Monday, January 13, 2014

Major General Robert Smalls, U.S. Army

      The Robert Smalls house in Beaufort, SC

I first heard of Robert Smalls approximately 22 years ago when my wife and I rented a nice room in a B&B in Beaufort, South Carolina.
by Charlie Leck

We’d just participated in one of the most extraordinary events of our lives. We drove across the state of South Carolina on 19th century coaches pulled by fours-of-horses, including one of our own teams. We had a schedule as we traveled across the state and we tried to arrive in each scheduled town on time, changing teams of horses about every 13 or 14 miles. At one point we actually carried a small parcel of U.S. mail with us. We were often met in a community by groups of people cheering us on and by the mayors of those towns.

Our final destination was a plantation in Yemassee, on the east coast. There, all the beautiful coaches were put-to their horses and paraded out to the plantation and made an extraordinary grand entrance. We had a group of approximately eight of these remarkable vehicles and teams. It was quite amazing and I was thrilled with how well our horses had done. Put it all, please, in the category of something never to forget!

We had reserved a B&B room in a small town, Beaufort (pronounced by the locals as ‘Bew-fert’), near the plantation. In our room a small book outlined the history of the remarkable lowlands community and in it was a picture of Robert Smalls, an escaped slave who had been born on a South Carolina plantation on Lady Island. Most people believed that Smalls was the son of the plantations owner’s son, Henry Mckee. That birthright allowed Robert only small privileges that were not available to most of the slave children. A small home was provided for Robert and his mother that was separated from the other slave quarters. And, he and his mother were given food that had been prepared in the kitchen of the plantation’s mansion. A certain amount of “book learning” was also available to Smalls.

The mother worried about her son. She thought he would be ill prepared for the harsh life that lay ahead of him when he reached adulthood. She convinced his father to send him off to another plantation where he could adjust to the realities of being a slave. There, Small trained as both a ship builder and pilot. During the early years of the Civil War, still a slave, he was piloting a small ship that carried bales of cotton to ocean crossing ships in various southern ports. He grew into a position of trust. Now married and with children, Smalls began to plan his escape to freedom. When an opportunity arrived, Smalls guided the ship, loaded with his family, and those of a number of other slaves, through the harbor at Charleston and surrendered it to U.S. Commodore S.F. DuPont. Smalls was able to provide large amounts of strategic information about the southern forces, including the location of mines within the harbor.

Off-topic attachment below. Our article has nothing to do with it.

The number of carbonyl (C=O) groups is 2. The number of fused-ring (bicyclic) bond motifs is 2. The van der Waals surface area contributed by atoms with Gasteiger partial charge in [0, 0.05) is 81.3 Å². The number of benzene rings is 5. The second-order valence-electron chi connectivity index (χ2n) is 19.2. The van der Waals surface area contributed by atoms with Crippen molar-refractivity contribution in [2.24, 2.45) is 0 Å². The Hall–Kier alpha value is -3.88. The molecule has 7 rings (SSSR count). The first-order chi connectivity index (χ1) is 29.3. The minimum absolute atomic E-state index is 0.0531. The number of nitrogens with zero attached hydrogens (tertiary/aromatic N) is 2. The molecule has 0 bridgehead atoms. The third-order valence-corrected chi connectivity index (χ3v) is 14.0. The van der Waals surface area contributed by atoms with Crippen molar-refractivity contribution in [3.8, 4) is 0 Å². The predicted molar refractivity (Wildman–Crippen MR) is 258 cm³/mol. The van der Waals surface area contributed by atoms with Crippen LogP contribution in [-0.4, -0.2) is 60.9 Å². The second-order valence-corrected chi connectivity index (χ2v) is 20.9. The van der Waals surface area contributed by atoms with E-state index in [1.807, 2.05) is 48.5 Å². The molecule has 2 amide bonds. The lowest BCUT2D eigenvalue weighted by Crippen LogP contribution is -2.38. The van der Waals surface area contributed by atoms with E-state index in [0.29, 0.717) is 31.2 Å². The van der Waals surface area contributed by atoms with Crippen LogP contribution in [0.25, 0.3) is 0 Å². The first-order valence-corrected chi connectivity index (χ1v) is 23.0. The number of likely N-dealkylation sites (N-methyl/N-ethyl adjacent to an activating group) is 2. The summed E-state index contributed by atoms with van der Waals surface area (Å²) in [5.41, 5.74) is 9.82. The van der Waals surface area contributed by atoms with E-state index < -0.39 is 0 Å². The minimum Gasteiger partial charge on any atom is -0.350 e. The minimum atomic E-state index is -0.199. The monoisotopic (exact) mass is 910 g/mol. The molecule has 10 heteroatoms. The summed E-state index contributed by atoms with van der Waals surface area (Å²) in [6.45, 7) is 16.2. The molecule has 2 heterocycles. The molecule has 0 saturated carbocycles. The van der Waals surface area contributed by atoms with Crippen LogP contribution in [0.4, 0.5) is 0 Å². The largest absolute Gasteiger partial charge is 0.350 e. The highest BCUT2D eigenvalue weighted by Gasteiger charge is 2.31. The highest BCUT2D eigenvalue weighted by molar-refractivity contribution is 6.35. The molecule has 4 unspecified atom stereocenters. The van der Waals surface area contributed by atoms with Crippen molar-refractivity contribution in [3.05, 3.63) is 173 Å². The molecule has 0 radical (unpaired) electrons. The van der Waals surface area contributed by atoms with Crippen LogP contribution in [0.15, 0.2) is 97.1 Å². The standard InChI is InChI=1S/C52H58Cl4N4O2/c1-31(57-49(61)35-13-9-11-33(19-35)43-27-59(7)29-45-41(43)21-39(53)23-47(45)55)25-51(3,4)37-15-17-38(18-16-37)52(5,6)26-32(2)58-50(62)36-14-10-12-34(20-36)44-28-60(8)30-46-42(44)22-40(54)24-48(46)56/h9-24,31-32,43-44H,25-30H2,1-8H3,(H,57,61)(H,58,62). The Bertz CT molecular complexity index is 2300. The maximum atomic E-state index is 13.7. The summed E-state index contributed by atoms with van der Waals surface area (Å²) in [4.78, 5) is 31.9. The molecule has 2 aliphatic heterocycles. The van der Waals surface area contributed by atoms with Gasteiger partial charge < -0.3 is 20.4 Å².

Robert Smalls went on to become a Union hero – for a time as a ship captain and then as an officer who commanded black troops in battle. He is credited with recruiting more than 5,000 black troops into the Union Army. He rose to the rank of Major General.

He returned with distinction to the plantation after the war and reunited with his mother. He purchased the McKee house when it was offered up in a tax sale. Mrs. McKee, his white grandmother, was suffering from dementia and Smalls made arrangements for her to stay in house and provided her with appropriate care. He went on to establish some successful businesses in the community, especially ones that catered to the newly freed slaves.

The little tourist booklet led me to wander over to the Robert Smalls house, which the booklet listed among Beaufort’s tourist sites. It remained a private residence and I could only look at it from the street. The town also has a street named after Smalls.

This year marks the 150th anniversary of Robert Smalls’ dash to freedom in the Charleston Harbor. He died in 1915 in Charleston as a respected and successful patriot. He served in the South Carolina Legislature and was elected to the U.S. House of Representatives in 1874 as a Congressman from South Carolina.

Beaufort is the second oldest city in South Carolina and it is lovely town, with handsome and very narrow streets and moss growing everywhere. A horse and carriage ride around the town is a nice way to see it. A slow walking tour is even better. It’s very close to Hilton Head.

The photo to the left is from our 1991 arrival
at the Yemassee Plantation in South Carolina,
after a drive across the state from Aiken. Here
I am driving a team of Cleveland Bay crossbreds,
completely raised and trained by my
extraordinary wife on our farm in Minnesota.
She insisted I drive them into the plantation since
the affair was sponsored by a club to which I
belonged at the time. She was not completely
happy with all the hat-tipping I was doing,
however, and would have preferred I have both
hands nearer the ribbons (reins or lines). In spite
of the applauding spectators, the horses behaved
perfectly and there was no need for worry.


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1 comment:

  1. Wonderful post. Enjoyable and informative. You sure have some great memories to reach into.